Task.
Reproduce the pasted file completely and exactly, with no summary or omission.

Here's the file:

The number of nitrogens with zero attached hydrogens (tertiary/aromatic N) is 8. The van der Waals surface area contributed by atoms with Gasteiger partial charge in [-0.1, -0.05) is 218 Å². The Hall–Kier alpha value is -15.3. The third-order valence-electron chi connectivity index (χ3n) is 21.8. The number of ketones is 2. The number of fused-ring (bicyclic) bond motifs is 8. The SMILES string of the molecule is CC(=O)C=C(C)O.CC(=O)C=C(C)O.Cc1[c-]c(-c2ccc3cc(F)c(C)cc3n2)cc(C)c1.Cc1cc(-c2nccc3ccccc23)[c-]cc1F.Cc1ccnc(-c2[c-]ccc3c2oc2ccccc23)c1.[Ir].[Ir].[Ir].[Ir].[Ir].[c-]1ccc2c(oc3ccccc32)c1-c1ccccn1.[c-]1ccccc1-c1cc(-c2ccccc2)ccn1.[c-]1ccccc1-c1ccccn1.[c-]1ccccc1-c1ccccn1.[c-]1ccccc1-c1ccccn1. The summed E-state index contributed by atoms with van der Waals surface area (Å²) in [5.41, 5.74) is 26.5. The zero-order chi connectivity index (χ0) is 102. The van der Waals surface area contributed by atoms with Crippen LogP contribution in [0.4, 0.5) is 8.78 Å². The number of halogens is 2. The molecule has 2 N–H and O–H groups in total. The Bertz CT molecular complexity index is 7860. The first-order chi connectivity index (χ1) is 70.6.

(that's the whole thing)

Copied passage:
The number of nitrogens with zero attached hydrogens (tertiary/aromatic N) is 8. The van der Waals surface area contributed by atoms with Gasteiger partial charge in [-0.1, -0.05) is 218 Å². The Hall–Kier alpha value is -15.3. The third-order valence-electron chi connectivity index (χ3n) is 21.8. The number of ketones is 2. The number of fused-ring (bicyclic) bond motifs is 8. The SMILES string of the molecule is CC(=O)C=C(C)O.CC(=O)C=C(C)O.Cc1[c-]c(-c2ccc3cc(F)c(C)cc3n2)cc(C)c1.Cc1cc(-c2nccc3ccccc23)[c-]cc1F.Cc1ccnc(-c2[c-]ccc3c2oc2ccccc23)c1.[Ir].[Ir].[Ir].[Ir].[Ir].[c-]1ccc2c(oc3ccccc32)c1-c1ccccn1.[c-]1ccccc1-c1cc(-c2ccccc2)ccn1.[c-]1ccccc1-c1ccccn1.[c-]1ccccc1-c1ccccn1.[c-]1ccccc1-c1ccccn1. The summed E-state index contributed by atoms with van der Waals surface area (Å²) in [5.41, 5.74) is 26.5. The zero-order chi connectivity index (χ0) is 102. The van der Waals surface area contributed by atoms with Crippen LogP contribution in [0.4, 0.5) is 8.78 Å². The number of halogens is 2. The molecule has 2 N–H and O–H groups in total. The Bertz CT molecular complexity index is 7860. The first-order chi connectivity index (χ1) is 70.6.